9. Don't litter

Gardens by the Bay - sign 7
Source: Photo by user Schnobby used under CC BY-SA 4.0

The whole city of Singapore is trying to remain one of the cleanest cities in the world and so you may find bins almost everywhere. It would be great to avoid tossing your litters anywhere because besides it being bad manners if caught you will have to face a fine from 300 SGD (221 USD) up to 1000 SGD (738 USD). Remember that smoking in public and eating on means of transport is already prohibited, so it’s pretty easy to follow this rule and help to keep Singapore clean.

10. Don’t sit down just anywhere at a café or hawker market

Interior of Telok Ayer Market, Singapore, at night - 20120629-03
Source: Photo by user Allie_Caulfield used under CC BY 2.0

When you want to take a break for a coffee at a local hawker market, pay attention to where you are going to sit. Look out for tables with packets of tissues on them. If you find such a table, this means that it is reserved. Sometimes, instead of for tissues, you may find an umbrella! This is a local way of reserving a table, especially in a crowded hawker market. So pay attention to avoid any misunderstandings! Should you decide to have a meal at one of the many hawker centres, look out for tables with packets of tissues scattered on them. In a local context, this indicates that the table has been “chopped”, or reserved. Probably one of Singapore’s quirkiest habits, many locals are still doing it (though they may get creative and use umbrellas instead), so keep this in mind while you hunt for a spot!

11. Don't carry durian with you in public transport

Singapore MRT Fines
Source: Photo by user [Unknown] used under CC BY-SA 3.0

Durian is one of Asia’s most fascinating fruits and often gets flack for its odor alone. It’s become quite controversial in various parts of Singapore and Asia in general, especially when traveling from one Asian country to another. It’s considered a banned item in many public transport facilities and vehicles not just in Singapore, but as well as Hong Kong, Japan, and Thailand to name a few others.

Durian’s overpowering smell can stick to fabric and other items easily which is why even airports ban them on the plane’s carry on the compartment. So, if you like durian, best to just have it as much as you can when in Singapore and leave it be once you start roaming around in public transport.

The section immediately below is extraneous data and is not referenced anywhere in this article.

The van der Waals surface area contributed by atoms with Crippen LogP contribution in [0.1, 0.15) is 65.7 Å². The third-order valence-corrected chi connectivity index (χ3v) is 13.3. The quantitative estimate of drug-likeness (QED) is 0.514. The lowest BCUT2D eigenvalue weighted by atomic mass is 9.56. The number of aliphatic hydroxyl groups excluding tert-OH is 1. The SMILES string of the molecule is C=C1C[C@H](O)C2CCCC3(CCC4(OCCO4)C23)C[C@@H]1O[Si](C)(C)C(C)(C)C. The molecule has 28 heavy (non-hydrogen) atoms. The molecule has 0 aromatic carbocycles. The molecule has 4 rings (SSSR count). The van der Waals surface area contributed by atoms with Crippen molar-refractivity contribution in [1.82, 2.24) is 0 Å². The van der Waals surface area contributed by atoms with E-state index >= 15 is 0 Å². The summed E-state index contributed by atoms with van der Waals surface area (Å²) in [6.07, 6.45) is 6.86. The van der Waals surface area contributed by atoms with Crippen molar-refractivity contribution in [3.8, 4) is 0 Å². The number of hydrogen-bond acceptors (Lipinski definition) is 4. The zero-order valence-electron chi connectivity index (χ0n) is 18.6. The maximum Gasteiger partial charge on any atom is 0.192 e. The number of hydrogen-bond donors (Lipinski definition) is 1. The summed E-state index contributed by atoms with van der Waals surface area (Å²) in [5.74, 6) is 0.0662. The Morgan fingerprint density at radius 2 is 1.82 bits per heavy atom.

12. Don't snack on MRT

Unhealthy snacks in cart
Source: Photo by user Unknown photographer used under PUBLIC DOMAIN

Falling asleep in transit is normal and sometimes needing candy or gum or something to chew on help, but when in Singapore, it’s something that is considered illegal. Snacking on the train is highly forbidden, as well as sipping on drinks and can get you fined at $30 for doing so. The metro has been a “no eating and drinking” zone since 1987, so best to take taxis or walk if you wish to snack when getting to places. Singapore is a small country and rather observant of its rules and regulations, extend the same courtesy when traveling to the Lion City as a tourist.

13. Don't connect to an unsecured network

laptops
Source: Photo by user Sam Greenhalgh used under CC BY 2.0

As mentioned, Singapore is very strict when it comes to enforcing its rules and regulations, so it would be most ideal to read on these laws before traveling to the country. One useful rule to note is not to connect to just any free WiFi network if you’re not using a local SIM card for data.

This is considered illegal and best to check if your “auto-discovery” is off when in Singapore as it is criminal to just connect to an unsecured network. A quick tip is to rent a mobile pocket WiFi for as long as you are in the country or buy a local SIM card with a free data allowance for fast, convenient, and legal browsing.

14. Don't do Graffiti

No Graffiti
Source: Pixabay

Graffiti has evolved into a form of artistic expression throughout the years, however, it’s not exactly the same in Singapore. Graffiti artwork in public property is highly frowned upon and is looked down on by many locals.

It can even merit you to a public caning and corporal punishment for spray painting graffiti onto public walls, cars, as well as other forms of vandalism. It’s always nice to see local art but maybe in museums and galleries, but never on a random wall at Orchard road, at least according to the Singaporean government.

When in Singapore

what not to do in singapore | when in singapore
Source: Pixabay

When visiting Singapore, you need to be aware that you are entering a clean, smoke-free environment with several everyday rules that may not apply in your country. So keep this guide so that you can behave well as a guest and enjoy your stay!

Disclosure: Trip101 selects the listings in our articles independently. Some of the listings in this article contain affiliate links.

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Hello ! I'm Chronis and I'm currently living in Athens, Greece. I love to travel and I would love to share my experience with you.